Before you decide on an e-tailer, check them out to see if they are reputable. There are quite a few that offer amazing prices, but you may actually get a refurb machine, or no machine at all. Just because the price is great doesn't mean it's real or worth it.
  13. Macky-Mac macrumors 68030


    May 18, 2004
    for repairs you should be ok, but for a return, i dunno. I wouldn't be surprised if you have to ship it back to the country where you bought it, especially if it has to go to Apple instead of an e-tailer that doesn't take returns
  14. johnanderson365 macrumors newbie

    Jun 7, 2012
    I use a forwarding company. You still have the warranty issues. You need to check the shipping cost before you buy but if you make all of your US purchases at once and ship them together it is much cheaper. The company I have been using is called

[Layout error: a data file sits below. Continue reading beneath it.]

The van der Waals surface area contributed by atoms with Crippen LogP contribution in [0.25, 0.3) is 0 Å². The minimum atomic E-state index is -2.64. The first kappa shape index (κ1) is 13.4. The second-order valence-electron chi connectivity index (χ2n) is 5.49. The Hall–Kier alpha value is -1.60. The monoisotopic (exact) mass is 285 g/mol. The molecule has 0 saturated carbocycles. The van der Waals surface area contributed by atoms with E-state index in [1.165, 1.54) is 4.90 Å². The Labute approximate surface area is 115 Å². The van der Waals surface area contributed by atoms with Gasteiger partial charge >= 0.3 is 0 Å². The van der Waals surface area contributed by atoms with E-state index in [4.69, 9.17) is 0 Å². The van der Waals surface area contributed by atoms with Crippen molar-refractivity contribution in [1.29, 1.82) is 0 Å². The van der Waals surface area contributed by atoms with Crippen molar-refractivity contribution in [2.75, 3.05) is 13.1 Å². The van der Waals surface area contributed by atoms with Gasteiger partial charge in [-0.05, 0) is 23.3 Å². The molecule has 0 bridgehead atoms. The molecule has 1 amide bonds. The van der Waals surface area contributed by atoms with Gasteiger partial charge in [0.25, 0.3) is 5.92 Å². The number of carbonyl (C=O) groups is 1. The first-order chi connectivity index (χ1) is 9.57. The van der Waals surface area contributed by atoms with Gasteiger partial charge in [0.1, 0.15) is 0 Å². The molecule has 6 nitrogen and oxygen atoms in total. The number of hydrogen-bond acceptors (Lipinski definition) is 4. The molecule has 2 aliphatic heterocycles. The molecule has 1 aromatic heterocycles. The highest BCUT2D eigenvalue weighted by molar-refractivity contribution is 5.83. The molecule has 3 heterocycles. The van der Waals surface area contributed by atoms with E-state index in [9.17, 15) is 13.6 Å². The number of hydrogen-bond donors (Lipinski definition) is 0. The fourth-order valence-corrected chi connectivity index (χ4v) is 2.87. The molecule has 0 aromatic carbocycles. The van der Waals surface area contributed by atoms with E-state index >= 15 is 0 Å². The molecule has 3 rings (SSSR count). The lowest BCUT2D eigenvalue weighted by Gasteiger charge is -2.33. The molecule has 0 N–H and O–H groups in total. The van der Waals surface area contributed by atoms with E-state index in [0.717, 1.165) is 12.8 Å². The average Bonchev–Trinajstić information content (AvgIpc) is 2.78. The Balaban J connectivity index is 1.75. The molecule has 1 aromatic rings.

15. Astroboy907 macrumors 65816


    May 6, 2012
    Spaceball One
    Thread Necromancy! :D
  16. lapeno macrumors 6502

    Jul 26, 2010
    Shipping rates seems a little high...:(
  17. Consultant macrumors G5


    Jun 27, 2007
    That and the other June 2012 newbie post are both spam.
  18. wordoflife macrumors 604


    Jul 6, 2009
    Depends what country you're from IMO. If Canada, then ok. USA and Canada have similar keyboards and such.

    European keyboards are different.